A breakfront commode; the centre part with rounded corners eye-strikingly protrudes from the narrow sections on either side. The outside corners are rounded as well.
The commode has two large drawers and three smaller drawers in the frieze just below the top. The commode rests on four tapered legs that are decorated with ebony and rosewood relief. The top is of grey marble.
There are only few fittings applied on this piece of furniture; only the top drawers are fitted with rosette-shaped handles. With a key that fits the keyhole in the upper of the two large drawers, all the drawers of the commode can be locked at once, due to an ingenious locking mechanism.
The commode is richely decorated with inlayed reliefs of wood, as well as with lacquered panels. The lacquered panels on the sides and front show landscapes in gold on a black font. The outer frames of the panels on the front are the rims of the dishes that were especially made in Japan for the European market during the 18th century.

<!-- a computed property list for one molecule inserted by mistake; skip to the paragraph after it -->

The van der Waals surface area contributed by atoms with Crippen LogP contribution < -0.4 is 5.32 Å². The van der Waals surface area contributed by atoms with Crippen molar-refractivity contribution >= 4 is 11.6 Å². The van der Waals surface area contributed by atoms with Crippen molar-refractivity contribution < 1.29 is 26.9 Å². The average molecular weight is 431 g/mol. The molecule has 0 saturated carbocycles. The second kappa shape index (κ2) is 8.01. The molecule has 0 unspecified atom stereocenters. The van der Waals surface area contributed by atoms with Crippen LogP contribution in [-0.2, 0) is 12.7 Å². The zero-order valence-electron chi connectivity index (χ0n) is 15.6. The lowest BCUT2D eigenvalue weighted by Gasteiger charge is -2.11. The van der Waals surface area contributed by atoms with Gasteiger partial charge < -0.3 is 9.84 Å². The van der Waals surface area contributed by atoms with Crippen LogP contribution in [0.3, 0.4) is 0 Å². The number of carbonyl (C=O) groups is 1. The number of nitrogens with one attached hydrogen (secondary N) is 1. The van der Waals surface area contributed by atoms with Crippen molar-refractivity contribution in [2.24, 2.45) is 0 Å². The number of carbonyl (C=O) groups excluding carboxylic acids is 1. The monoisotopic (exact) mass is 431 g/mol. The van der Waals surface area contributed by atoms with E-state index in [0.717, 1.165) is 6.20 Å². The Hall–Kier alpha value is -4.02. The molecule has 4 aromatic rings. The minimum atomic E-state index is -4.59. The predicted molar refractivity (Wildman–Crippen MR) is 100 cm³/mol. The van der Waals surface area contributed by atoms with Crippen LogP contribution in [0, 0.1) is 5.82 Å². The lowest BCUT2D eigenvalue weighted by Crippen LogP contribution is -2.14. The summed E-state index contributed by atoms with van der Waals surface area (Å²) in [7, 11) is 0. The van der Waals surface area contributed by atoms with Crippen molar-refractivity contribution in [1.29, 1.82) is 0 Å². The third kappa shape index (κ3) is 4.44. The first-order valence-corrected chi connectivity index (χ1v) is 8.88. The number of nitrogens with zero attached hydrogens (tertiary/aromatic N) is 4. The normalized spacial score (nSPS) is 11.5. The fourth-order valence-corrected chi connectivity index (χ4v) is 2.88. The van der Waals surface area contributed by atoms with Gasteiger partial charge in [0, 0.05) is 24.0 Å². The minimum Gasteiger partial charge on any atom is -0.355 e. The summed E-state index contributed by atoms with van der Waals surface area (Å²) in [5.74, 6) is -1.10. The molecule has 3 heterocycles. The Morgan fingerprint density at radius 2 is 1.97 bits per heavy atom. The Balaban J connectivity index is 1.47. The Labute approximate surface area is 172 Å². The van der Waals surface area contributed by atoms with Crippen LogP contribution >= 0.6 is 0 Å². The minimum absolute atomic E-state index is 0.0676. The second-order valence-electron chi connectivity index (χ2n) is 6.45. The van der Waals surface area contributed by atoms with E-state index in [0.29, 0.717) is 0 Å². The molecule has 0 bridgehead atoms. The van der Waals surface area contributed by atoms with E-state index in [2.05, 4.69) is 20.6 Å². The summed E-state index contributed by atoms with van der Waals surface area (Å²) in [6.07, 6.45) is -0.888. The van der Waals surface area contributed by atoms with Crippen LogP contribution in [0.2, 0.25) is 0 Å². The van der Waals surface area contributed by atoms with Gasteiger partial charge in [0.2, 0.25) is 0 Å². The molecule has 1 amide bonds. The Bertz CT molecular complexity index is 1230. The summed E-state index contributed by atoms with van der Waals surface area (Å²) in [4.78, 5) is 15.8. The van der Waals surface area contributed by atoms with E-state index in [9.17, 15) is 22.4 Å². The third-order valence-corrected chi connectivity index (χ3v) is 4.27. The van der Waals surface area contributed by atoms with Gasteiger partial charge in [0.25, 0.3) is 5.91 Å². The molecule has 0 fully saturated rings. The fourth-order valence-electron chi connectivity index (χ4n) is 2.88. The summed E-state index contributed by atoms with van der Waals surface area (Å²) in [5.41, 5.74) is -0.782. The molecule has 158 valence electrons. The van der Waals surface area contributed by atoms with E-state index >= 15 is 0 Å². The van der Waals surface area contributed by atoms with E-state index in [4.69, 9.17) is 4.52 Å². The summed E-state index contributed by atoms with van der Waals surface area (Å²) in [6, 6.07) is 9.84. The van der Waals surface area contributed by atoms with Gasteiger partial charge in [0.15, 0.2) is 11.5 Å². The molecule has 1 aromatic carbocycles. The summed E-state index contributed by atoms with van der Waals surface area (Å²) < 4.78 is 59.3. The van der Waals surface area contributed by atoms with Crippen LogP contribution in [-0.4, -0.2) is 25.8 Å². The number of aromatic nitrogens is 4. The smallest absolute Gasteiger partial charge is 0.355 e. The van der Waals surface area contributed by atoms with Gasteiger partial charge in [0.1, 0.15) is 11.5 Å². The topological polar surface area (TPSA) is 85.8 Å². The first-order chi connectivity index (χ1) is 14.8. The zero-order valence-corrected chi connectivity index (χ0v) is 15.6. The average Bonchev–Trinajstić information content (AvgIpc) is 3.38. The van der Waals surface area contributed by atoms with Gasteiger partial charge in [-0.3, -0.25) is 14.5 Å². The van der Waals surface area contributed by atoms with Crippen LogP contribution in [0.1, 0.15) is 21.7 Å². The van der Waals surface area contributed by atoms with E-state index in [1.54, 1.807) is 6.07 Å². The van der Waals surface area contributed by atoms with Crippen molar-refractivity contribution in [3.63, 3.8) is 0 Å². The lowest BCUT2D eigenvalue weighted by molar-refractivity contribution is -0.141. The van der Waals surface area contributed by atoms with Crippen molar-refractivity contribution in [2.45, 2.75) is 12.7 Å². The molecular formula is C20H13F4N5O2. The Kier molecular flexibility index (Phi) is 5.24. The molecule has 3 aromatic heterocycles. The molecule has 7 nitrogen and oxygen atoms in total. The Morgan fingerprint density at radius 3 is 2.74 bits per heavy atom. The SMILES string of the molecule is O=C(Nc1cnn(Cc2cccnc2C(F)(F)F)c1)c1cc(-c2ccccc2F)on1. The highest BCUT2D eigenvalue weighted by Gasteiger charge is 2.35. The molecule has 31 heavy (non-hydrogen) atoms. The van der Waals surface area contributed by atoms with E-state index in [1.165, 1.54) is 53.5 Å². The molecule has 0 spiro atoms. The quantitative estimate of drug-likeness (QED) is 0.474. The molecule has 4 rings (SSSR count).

The elaborate use of a variety of materials and wood in combination with the applications of lacquered panels and a highly particular design, suggest that this commode was made in the Hague. The court and the large international community provided the demand for exceptional and richly decorated furniture.
The lacquered panels
The five round panels utilized in the front were originally plates and a larger dish. The rim and centerpart of the plates have been taken apart. The rims of the smaller tondos show a “cash-pattern”-motive of overlapping circles. This type of motives were very popular in Japan during the Namban-period (1550-1630). The rim of the large dish is decorated with a Karakusa-motive; a vine-like pattern of thin lines (kara means grass) and three chrysanthemums.
Plates with landscapes filled with trees, houses and pavillions as well as with karakusa or cash-pattern motives were manufactured in Japan between 1700 and 1730 in fairly large amounts to accommodate the European market. The panels in the commode stem from this period. The rectangular panels on the sides are presumably from the same period.
It is not improbable that the large tondo in the centre has been repainted in the Netherlands.
The fronts of the drawers in the top frieze are decorated with lacquered panes with vine-motives.
Oliver Impey & Christiaan Jörg, Japanese Export Lacquer 1580-1850, Amsterdam, 2005.
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